The recent revision to the Navy, Marine Corps and Coast Guard’s maritime strategy is ‘light years ahead’ of the 2007 original draft, the chairman of the House Armed Service Subcommittee on Seapower and Projection Forces told USNI News last week.
Two weeks after the rollout of the tri-service plan. Rep Randy Forbes (R-Va.) said he mostly pleased with the content of A Cooperative Strategy for 21st Century Seapower (CS21).
“I thought the last one wasn’t very strong at all it didn’t have much meat to it. This one is light years ahead of where that strategy was and because of that I think this could be something that could have a lot more shelf life to it,” Forbes said.
“It is certainly something we are looking at and paying attention to with our subcommittee.”
In particular, Forbes was pleased the Navy included a component about China.
“They were pretty straightforward talking about the challenge China would pose,” he said.
“That’s something if you leave out of our maritime strategy, it almost becomes worthless.”
However, Forbes would have liked to see more attention on the industrial base and a force structure assessment specifically for the Navy.
“I think one of the things that more and more people are becoming a little bit concerned about is our over all industrial base — what it’s going to look like five years down the road and ten years down the road?” he said.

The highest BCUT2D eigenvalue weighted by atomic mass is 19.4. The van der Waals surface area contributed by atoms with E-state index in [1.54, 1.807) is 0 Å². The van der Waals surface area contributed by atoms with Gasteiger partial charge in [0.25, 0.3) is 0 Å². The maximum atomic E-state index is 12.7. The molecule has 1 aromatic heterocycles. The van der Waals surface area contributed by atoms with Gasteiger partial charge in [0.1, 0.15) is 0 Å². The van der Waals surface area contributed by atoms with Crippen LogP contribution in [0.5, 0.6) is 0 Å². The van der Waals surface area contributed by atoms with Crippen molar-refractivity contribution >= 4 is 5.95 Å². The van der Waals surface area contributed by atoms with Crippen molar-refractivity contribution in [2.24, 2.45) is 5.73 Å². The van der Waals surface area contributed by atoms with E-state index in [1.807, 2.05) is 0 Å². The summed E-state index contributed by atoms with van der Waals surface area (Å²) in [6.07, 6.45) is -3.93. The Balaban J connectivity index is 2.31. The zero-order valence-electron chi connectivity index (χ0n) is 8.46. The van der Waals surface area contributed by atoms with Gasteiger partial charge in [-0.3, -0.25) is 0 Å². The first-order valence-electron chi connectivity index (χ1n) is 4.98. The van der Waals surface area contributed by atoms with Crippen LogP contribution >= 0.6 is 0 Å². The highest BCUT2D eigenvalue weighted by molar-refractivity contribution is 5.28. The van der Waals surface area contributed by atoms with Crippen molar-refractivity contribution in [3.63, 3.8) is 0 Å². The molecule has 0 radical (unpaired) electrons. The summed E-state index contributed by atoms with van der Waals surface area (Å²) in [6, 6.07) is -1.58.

“I would have liked to have seen them do a laydown about that industrial base is and then some planning on how the maritime strategy will help support that industrial base so we will have it there to provide the ships and repairs we’ll need down the road.”
Forbes has been vocal about a perceived lack of overall U.S. military strategic direction.
“I find the degree to which we as a nation are devoting any real intellectual energy to the subject [of strategy] to be minimal, just as I find that our capacity to devote such energy to be waning,” read a July 28 from Forbes to Chief of Naval Operations (CNO) Adm. Jonathan Greenert.
“I write to you because of my sense that an effort to restore strategic thinking in the U.S. government must be started and championed by a strong advocate. I believe the Navy can be that champion and the Chief of Naval Operations can be its chief advocate.”
Over the 18-months CS-21 revision process, the Navy shared drafts and asked legislators for their input into the final revision, including Forbes.
“The Navy actually met with us early on in this process, talked to us and said ‘we included some of your suggestions in this maritime strategy’ and in face they have — throughout,” he said.
“Overall they did a very good job with this maritime strategy and it should guide us in many of the decisions we should make over the upcoming months.”